Today, indulgence may take on a different form: that of efficiency and convenience. Convenience foods and on-the-go eating originated in such wartime staples as M&M’s- the candy coating kept the chocolate from melting in the hot battlefield sun. After the war, M&M’s, canned foods, and other products designed for the troops began to be marketed towards the masses. Today, we have TV dinners, mixes for every baked good under the sun, pre-cut vegetables, individually packaged snacks & meal-replacement bars, and even delivery services such as Blue Apron. The explosion of this trend is largely due to indulgence: being able to relax after work rather than cooking a full meal from scratch can certainly be a luxury. But alas, Americans are difficult to nudge away from their preconceived notions, and society still places a moral stigma on the overuse of convenience items. When Tracie MacMillan went undercover as a farm worker, laboring for hours under the hot sun, she often “succumbed” to convenience items such as burgers and soda after grueling days, even as she judged herself for her foolhardiness [6]. Blue Apron and products like it provide the convenience without the stigma, but they accomplish this by being didactic in nature- the kits do require some preparation, and handy instructions aim to improve cooking skills.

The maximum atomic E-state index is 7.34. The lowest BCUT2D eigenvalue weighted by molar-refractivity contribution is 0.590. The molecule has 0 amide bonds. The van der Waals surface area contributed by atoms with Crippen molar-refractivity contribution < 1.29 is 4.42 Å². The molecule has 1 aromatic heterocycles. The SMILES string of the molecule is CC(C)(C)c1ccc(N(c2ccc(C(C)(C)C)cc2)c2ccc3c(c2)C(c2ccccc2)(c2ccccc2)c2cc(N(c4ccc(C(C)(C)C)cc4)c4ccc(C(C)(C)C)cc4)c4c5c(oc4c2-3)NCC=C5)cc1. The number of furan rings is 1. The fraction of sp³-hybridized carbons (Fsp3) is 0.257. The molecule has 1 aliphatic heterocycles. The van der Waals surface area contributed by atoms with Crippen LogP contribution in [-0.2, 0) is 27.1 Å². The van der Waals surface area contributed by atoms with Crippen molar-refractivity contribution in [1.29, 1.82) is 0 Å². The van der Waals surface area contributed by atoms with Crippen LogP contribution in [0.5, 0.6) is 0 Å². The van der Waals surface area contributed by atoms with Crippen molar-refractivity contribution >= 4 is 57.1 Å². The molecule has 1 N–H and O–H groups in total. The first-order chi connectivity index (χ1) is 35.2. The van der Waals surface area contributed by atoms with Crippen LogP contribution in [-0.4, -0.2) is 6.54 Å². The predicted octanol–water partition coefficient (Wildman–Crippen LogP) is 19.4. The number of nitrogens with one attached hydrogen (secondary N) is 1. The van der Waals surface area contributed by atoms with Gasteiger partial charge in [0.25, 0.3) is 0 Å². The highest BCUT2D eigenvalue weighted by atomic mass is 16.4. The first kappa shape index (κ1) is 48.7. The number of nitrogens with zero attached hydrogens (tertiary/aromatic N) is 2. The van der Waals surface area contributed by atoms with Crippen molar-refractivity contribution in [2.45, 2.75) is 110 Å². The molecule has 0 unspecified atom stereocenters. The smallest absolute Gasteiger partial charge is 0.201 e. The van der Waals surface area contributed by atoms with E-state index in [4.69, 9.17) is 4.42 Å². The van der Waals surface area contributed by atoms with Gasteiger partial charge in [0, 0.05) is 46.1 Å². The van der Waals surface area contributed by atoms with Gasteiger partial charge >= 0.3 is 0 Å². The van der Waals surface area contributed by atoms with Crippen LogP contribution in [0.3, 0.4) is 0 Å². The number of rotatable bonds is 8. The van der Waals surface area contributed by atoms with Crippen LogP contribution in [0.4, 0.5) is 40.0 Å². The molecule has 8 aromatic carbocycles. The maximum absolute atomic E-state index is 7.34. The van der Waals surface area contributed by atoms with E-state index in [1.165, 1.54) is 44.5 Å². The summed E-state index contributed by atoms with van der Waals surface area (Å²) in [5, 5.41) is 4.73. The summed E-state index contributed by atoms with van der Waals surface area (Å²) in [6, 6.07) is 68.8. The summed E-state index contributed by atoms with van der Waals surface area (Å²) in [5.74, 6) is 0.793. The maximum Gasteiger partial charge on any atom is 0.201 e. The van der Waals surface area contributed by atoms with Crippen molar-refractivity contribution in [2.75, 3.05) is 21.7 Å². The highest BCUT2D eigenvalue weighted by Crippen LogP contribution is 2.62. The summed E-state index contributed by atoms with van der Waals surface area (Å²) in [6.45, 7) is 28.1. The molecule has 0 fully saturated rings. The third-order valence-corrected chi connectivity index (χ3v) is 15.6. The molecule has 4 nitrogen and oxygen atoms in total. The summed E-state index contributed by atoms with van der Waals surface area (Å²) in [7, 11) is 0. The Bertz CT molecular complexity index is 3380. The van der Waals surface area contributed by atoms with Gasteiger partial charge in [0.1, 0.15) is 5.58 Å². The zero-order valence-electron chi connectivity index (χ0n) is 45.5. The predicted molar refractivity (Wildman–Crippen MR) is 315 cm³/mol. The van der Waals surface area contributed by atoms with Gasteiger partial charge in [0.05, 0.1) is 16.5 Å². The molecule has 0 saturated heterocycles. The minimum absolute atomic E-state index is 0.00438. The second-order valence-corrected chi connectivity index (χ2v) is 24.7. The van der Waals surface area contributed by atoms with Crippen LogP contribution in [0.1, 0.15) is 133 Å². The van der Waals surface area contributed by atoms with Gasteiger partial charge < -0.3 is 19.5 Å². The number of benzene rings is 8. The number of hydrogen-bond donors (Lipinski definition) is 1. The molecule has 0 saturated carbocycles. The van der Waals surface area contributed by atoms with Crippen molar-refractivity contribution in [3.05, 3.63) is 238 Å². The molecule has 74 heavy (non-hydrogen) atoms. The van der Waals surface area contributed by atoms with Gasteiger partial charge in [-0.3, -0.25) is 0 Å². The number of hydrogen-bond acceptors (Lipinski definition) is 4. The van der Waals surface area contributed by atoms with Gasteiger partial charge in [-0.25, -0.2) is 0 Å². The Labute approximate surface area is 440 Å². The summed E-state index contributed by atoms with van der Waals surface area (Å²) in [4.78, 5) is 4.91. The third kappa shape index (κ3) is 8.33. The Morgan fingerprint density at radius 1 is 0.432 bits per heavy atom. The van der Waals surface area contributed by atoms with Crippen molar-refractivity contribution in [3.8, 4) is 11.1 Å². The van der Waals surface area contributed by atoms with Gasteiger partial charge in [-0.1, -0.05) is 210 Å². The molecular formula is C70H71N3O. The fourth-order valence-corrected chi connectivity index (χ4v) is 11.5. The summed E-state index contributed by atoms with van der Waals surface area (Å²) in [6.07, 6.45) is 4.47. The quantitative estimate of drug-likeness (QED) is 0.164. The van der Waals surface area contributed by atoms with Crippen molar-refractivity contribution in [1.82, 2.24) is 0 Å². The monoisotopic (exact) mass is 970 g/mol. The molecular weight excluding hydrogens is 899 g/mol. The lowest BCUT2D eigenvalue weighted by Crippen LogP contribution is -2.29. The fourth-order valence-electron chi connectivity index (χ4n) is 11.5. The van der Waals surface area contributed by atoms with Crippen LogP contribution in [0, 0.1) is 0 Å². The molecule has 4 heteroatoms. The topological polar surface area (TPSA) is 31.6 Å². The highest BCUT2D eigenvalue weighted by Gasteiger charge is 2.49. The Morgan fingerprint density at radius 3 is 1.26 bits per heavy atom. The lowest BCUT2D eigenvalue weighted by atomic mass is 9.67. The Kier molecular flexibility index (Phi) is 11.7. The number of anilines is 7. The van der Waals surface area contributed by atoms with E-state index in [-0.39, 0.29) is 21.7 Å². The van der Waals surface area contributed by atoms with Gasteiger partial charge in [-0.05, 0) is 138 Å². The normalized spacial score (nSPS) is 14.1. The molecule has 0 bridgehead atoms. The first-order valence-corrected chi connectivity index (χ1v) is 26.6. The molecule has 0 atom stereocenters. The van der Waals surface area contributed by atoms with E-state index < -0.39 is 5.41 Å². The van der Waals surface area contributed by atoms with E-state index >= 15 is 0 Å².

Even as the middle-class judgment of indulgence lingers, an emerging counter-movement pushes back with purposeful, almost grotesque overindulgence. Shows like “Ginormous Food” emphasize monstrosities such as a 5-foot diameter pizza, a 14-pound bagel, and more [7]. Food porn & social media glorify excessive consumption and “exclusive” food trends, such as artisan donut shops with hour-long lines (looking at you, PVDonuts). Certain foods have almost become fetishized for their sinful sugar content; Voodoo Doughnuts’ “Triple Chocolate Penetration”, “Tex-Ass”, and “Cock-n-Balls” certainly evoke the fusion of food and sex, pushing back on the middle-class discomfort with the body. However, this break from bodily norms is still a very upper-class phenomenon, and society (and Instagram) still expects adherence to bodily ideals. For many of these trends, the time and money required also exclude disadvantaged groups from participating.